ZEC deputy chairperson Joyce Kazembe addresing a press conference in Harare. (photo: M. Chibaya).

ZEC deputy chairperson Joyce Kazembe addresing a press conference in Harare. (photo: M. Chibaya).

The Zimbabwe Electoral Commission (ZEC) says traditional leaders should work towards the conducting of peaceful, free and fair elections in the country by adhering to their roles as prescribed by the constitution.

In an address to representatives of traditional leaders in the national chiefs council at a ZEC organised meeting in Harare yesterday, the electoral body’s deputy chairperson Joyce Kazembe said chiefs as stakeholders in the country’s electoral processes, must be wary of the fact that their institution could be hijacked by political parties.

Kazembe said the new constitution reads like a code of conduct for traditional leaders on issues of a political nature and that it was therefore ideal that chiefs be aware of the provisions so that the electoral process is not discredited on the basis of failure to behave in a manner that is consistent with the supreme law.

“I would like to draw your attention to the new provisions of the constitution which relate to the principles to be observed by a traditional leader as found in section 281 of the constitution which provides that they must observe the customs pertaining to traditional leadership and exercise their functions for the purposes for which the institutions of traditional leadership is recognised by the constitution,” Kazembe said.

Kazembe added: “They should treat all persons within their areas equally and fairly and that they should not act in a partisan manner, further the interests of any political party or cause and or violate the fundamental rights and freedoms of any person.”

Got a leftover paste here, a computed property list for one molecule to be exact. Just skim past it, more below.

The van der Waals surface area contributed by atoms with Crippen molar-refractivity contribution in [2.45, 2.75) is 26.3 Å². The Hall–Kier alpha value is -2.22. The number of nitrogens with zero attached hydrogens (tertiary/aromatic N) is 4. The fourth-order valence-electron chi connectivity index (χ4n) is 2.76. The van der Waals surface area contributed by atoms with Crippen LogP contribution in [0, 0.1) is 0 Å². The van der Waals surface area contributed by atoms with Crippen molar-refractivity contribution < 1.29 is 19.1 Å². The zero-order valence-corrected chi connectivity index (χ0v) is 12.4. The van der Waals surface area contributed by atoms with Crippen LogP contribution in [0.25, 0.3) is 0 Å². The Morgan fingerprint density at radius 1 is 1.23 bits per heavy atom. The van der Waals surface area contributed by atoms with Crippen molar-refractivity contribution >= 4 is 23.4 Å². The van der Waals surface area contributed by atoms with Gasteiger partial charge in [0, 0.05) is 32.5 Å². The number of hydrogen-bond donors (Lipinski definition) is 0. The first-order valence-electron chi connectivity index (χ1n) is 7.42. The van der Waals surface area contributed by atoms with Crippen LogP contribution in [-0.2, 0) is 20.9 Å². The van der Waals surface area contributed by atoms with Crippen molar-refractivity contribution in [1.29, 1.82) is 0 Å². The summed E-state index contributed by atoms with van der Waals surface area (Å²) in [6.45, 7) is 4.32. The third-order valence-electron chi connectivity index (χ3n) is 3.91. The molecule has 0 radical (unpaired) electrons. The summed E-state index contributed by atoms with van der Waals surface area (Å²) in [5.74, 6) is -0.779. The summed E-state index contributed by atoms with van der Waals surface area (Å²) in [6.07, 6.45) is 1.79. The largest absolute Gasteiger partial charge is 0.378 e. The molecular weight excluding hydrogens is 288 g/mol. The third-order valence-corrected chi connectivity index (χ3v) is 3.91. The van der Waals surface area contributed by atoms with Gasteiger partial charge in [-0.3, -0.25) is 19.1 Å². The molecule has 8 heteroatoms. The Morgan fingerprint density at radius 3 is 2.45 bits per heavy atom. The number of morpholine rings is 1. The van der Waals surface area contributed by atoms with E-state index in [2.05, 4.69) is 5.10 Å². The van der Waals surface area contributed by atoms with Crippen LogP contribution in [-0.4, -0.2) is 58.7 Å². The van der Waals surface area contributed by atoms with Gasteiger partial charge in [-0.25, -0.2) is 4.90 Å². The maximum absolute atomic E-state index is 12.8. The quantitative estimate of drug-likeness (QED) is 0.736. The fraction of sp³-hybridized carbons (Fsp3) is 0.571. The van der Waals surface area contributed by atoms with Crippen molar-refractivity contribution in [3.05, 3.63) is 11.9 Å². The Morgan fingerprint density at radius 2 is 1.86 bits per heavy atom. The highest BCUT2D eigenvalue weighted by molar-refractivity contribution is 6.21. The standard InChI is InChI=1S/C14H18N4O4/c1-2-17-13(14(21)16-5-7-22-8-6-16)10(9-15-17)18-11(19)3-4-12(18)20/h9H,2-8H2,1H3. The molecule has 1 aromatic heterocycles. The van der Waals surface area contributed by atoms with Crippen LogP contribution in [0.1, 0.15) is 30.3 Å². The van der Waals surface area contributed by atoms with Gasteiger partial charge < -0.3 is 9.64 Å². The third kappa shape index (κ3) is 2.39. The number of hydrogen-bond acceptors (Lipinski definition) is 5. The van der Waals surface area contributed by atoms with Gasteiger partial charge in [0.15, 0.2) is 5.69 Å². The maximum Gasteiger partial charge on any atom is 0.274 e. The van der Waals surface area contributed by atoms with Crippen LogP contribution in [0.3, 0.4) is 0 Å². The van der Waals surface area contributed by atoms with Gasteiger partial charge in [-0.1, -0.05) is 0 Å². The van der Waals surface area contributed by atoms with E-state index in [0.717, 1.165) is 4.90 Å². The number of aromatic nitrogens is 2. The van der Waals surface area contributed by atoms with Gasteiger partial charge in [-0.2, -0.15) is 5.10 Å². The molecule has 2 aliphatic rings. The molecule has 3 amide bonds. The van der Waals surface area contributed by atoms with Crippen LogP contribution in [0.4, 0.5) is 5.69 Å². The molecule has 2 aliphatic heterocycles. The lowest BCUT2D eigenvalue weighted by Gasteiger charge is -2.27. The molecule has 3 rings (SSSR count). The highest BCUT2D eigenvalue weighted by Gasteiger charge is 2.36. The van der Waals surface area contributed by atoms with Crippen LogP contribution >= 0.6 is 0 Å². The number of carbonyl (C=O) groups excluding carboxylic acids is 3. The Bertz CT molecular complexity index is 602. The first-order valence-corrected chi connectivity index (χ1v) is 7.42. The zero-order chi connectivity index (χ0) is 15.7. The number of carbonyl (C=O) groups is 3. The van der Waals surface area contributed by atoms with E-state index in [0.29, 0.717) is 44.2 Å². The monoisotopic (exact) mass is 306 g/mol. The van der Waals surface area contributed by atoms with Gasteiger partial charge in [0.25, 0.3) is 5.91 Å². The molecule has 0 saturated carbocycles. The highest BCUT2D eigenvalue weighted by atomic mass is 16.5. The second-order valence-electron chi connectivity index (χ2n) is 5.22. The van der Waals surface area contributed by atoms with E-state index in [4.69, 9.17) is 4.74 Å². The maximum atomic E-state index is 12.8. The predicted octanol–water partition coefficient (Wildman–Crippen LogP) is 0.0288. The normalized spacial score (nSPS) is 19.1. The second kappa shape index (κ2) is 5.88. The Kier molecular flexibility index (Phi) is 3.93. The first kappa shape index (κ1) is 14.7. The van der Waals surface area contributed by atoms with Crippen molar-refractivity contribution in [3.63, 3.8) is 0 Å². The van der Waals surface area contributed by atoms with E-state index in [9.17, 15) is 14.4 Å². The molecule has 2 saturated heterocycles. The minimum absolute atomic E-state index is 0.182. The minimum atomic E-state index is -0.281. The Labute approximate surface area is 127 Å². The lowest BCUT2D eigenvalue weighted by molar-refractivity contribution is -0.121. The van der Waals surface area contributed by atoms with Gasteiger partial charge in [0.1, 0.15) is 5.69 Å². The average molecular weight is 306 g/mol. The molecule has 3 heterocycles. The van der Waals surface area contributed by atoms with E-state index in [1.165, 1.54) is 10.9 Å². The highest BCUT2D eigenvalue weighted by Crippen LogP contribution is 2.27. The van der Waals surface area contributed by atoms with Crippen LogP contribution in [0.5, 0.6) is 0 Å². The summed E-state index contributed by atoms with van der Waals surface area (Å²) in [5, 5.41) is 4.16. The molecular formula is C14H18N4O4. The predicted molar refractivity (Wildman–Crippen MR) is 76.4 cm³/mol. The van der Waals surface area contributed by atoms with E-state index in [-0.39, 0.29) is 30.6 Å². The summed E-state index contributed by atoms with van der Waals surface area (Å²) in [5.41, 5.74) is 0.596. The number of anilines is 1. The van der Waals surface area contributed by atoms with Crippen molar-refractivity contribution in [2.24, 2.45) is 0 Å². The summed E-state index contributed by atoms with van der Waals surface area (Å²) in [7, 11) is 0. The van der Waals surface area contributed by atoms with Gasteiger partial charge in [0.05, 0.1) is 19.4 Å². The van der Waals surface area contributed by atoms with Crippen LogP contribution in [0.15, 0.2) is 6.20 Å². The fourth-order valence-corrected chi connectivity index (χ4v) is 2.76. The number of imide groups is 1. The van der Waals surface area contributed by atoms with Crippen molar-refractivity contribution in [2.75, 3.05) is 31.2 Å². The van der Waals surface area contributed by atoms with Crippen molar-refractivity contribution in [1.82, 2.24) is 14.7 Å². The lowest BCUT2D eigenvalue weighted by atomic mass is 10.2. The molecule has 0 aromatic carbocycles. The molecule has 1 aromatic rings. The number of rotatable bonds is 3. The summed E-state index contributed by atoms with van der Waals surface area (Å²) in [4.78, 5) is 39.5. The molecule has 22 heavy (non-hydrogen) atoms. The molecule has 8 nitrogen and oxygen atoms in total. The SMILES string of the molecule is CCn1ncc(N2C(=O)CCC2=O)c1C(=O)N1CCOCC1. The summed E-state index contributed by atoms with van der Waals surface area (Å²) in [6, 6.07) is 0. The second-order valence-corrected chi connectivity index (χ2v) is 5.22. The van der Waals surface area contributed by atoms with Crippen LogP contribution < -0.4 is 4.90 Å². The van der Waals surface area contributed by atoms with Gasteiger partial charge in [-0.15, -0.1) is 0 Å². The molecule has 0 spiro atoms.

Kazembe also encouraged the traditional leaders to continue urging their subjects to register as voters and inspect the voters’ roll up to the last day of voting on July 9 so that where voters have moved to new wards their transfer can be effected.

“We have also activated our media monitoring committee. Last week we met with personnel from various media houses to advise them of the law that places their conduct under the surveillance and scrutiny of ZEC but they are stubborn as they concentrate on issues that do not help to build the nation,” she said.

President of the council of chiefs Fortune Charumbira advised the electoral body that the election of members of the Council, who will in turn be elected to Senate in terms of the new constitution, was the duty of ZEC as opposed to the Local Government ministry as had been enunciated by ZEC.

This came after ZEC commissioner Sibongile Ndlovu had told the traditional leaders that President Robert Mugabe had in his election date proclamation indicated that members to the council of chiefs would be elected on July 12 according to the Traditional leaders Act.

But Charumbira said traditionally the election has always been done by the registrar general’s office and hence like all other elections it should be presided over by ZEC.

“From experience, local government officials who have been helping the registrar general’s office have shown to be interested parties. They cannot therefore run these elections because over and above that, the new constitution is explicit that ZEC runs all elections, there should be no debate about that,” said Charumbira.

Charumbira also urged ZEC to consider including traditional leaders as members of the multiparty liaison officers in conflict management as they were the ones who are always in the communities where conflict starts.

“I notice that the liaison committees are made up of politicians yet they are the ones who will be conflicting. One wonders how the people who are fighting are supposed to be the ones preaching peace. Maybe it is out of the realisation that they are the ones who provoke violence not us as previously thought,” he said.

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